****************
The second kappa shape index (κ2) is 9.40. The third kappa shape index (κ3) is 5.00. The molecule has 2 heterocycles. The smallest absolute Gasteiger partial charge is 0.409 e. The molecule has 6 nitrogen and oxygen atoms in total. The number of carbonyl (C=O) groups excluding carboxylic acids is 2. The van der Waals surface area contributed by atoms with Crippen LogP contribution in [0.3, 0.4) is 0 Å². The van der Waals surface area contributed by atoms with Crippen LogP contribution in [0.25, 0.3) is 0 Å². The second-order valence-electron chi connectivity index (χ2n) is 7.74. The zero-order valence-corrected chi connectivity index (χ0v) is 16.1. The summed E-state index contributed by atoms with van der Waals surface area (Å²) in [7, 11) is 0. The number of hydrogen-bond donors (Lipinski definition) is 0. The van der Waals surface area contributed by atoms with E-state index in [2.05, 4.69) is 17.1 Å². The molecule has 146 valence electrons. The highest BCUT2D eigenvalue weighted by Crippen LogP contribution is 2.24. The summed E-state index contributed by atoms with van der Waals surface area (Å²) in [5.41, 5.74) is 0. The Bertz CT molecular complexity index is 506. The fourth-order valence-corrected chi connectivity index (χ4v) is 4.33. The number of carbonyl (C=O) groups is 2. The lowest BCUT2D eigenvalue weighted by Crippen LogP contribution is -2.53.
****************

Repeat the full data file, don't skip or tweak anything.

The second kappa shape index (κ2) is 9.40. The third kappa shape index (κ3) is 5.00. The molecule has 2 heterocycles. The smallest absolute Gasteiger partial charge is 0.409 e. The molecule has 6 nitrogen and oxygen atoms in total. The number of carbonyl (C=O) groups excluding carboxylic acids is 2. The van der Waals surface area contributed by atoms with Crippen LogP contribution in [0.3, 0.4) is 0 Å². The van der Waals surface area contributed by atoms with Crippen LogP contribution in [0.25, 0.3) is 0 Å². The second-order valence-electron chi connectivity index (χ2n) is 7.74. The zero-order valence-corrected chi connectivity index (χ0v) is 16.1. The summed E-state index contributed by atoms with van der Waals surface area (Å²) in [7, 11) is 0. The number of hydrogen-bond donors (Lipinski definition) is 0. The van der Waals surface area contributed by atoms with E-state index in [2.05, 4.69) is 17.1 Å². The molecule has 146 valence electrons. The highest BCUT2D eigenvalue weighted by Crippen LogP contribution is 2.24. The summed E-state index contributed by atoms with van der Waals surface area (Å²) in [5.41, 5.74) is 0. The Bertz CT molecular complexity index is 506. The fourth-order valence-corrected chi connectivity index (χ4v) is 4.33. The number of carbonyl (C=O) groups is 2. The lowest BCUT2D eigenvalue weighted by Crippen LogP contribution is -2.53.